With ceramic iconoclastic figurines, brightly spray-painted walls, and items from the Melbourne University’s Cultural Collections, Ramesh Mario Nithiyendean’s exhibition ‘In the Beginning’ is lewd and exuberant. Continuing to draw on Asian and Western iconography and an outsider aesthetic, Ramesh transforms the gallery space into a carnevalesque environment that seeks to unsettle conventions with humour, mythology and artmaking.
Although influenced by Hindu and Christian emblems, Ramesh’s figures are very much their own beings. Bulbous, with disproportionate limbs and features, they are finished with an assortment of colorful glazes, dribbles of gold luster, and adorned with materials such as human hair, shells and beads, subverting the smooth and refined sensibility of traditional ceramics. In her excellent catalogue essay, curator Jacqueline Doughty refers to the Mickail Baktin’s theory of the carnevalesque which contextualised the artistic strategy he coined ‘grotesque realism’. According to Baktin the carnival of the European Middle Ages momentarily suspended social and moral norms, and the powerful were mocked through humour and play. Art making can take on a similar role, critiquing conventions through parody and exaggeration. Destruction and rejuvenation in creation myths, which are referred to in the exhibition’s title, also affords a similar possibility. Ramesh’s figures, with their grimacing faces, take on the role of a contemporary court jester ridiculing the idea of correct form. Clay, with its states of fleshy malleability and solidity, is a material ripe for representing the abject distorted body, which goes against the standard norms of gender and sexuality.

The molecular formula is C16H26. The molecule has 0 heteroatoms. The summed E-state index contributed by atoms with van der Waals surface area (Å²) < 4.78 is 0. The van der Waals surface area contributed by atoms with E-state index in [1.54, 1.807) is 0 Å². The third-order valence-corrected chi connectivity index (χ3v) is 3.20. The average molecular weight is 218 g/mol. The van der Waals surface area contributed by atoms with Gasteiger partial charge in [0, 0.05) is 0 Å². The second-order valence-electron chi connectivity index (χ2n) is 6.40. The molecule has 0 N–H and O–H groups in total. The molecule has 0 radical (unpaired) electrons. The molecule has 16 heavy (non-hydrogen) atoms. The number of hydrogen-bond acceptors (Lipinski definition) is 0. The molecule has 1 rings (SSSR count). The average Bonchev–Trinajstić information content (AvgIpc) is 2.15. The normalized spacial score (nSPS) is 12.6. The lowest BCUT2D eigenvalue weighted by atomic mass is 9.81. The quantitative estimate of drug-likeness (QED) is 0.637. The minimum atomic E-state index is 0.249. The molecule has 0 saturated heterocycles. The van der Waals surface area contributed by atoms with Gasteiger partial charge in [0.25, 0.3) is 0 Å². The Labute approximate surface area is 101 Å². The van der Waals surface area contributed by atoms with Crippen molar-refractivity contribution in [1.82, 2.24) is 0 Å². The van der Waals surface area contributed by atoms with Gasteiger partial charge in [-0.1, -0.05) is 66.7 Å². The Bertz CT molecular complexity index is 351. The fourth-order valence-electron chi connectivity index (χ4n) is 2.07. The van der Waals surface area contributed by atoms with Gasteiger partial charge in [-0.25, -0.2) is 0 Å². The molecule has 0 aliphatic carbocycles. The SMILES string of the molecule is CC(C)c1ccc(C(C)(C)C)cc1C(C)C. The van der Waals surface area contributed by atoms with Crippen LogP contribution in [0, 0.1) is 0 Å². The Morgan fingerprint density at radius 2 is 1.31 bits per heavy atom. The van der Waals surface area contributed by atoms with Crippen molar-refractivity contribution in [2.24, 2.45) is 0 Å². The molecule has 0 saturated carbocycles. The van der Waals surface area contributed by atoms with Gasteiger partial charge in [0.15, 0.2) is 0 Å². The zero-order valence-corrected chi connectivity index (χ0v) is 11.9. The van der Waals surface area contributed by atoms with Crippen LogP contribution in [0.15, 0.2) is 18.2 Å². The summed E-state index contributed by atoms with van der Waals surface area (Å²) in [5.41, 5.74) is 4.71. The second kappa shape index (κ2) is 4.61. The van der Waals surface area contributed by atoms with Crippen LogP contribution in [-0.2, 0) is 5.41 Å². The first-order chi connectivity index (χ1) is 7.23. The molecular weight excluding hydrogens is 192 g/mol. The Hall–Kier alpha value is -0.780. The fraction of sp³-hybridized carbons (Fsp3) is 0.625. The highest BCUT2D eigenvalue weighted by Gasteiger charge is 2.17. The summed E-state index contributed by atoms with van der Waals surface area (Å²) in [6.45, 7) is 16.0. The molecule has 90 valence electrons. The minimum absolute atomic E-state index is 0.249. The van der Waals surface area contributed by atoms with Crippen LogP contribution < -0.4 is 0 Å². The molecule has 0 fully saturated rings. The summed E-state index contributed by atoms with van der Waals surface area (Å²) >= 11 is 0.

Crude figures also populate the brightly coloured gallery walls in the form of spray painted graffiti. A gay man with complicated gender lounges in the pose of Édouard Manet’s Olympia, (1863), staring back at the viewer with goofy cartoon eyes. He is bearded and bosomed with legs brazenly apart displaying his large penis. While the black maidservant in Manet’s Olympia offers a bouquet, here, a small floral still life oil painting (Philip Wilson Steer, Flowers in a glass vase, 1892) from the university’s collection sits to the top right, it’s historic propriety and small scale creating a humorous counterpoint. While Olympia confronted the audience with female sexuality, Ramesh’s figure presents an indistinct vision of gender.
The inclusion of works from the University’s collection such as Indian ink drawings of the Goddess Kali and classical Greek ceramics demonstrate Ramesh’s influences, as well as acting as a subtle museological critique. When placed by Ramesh’s crude aesthetic the prestige of the museum objects is sucked out. Pedestals that support his sculptures are at times covered with cardboard occasionally marked with spray paint. A conventional museum vatrine contains a work by Ramesh of unfired clay that evokes a cross between a human form and an earthy lump, and receives a discotheque glow from coloured gel lights.
Garish and baroque, this exhibition exudes a distinct artistic language. Cultural references are turned inside out with bawdy play, making way for ambiguity and the generative possibilities of laughter.
Published in Art Guide Australia, February/May 2017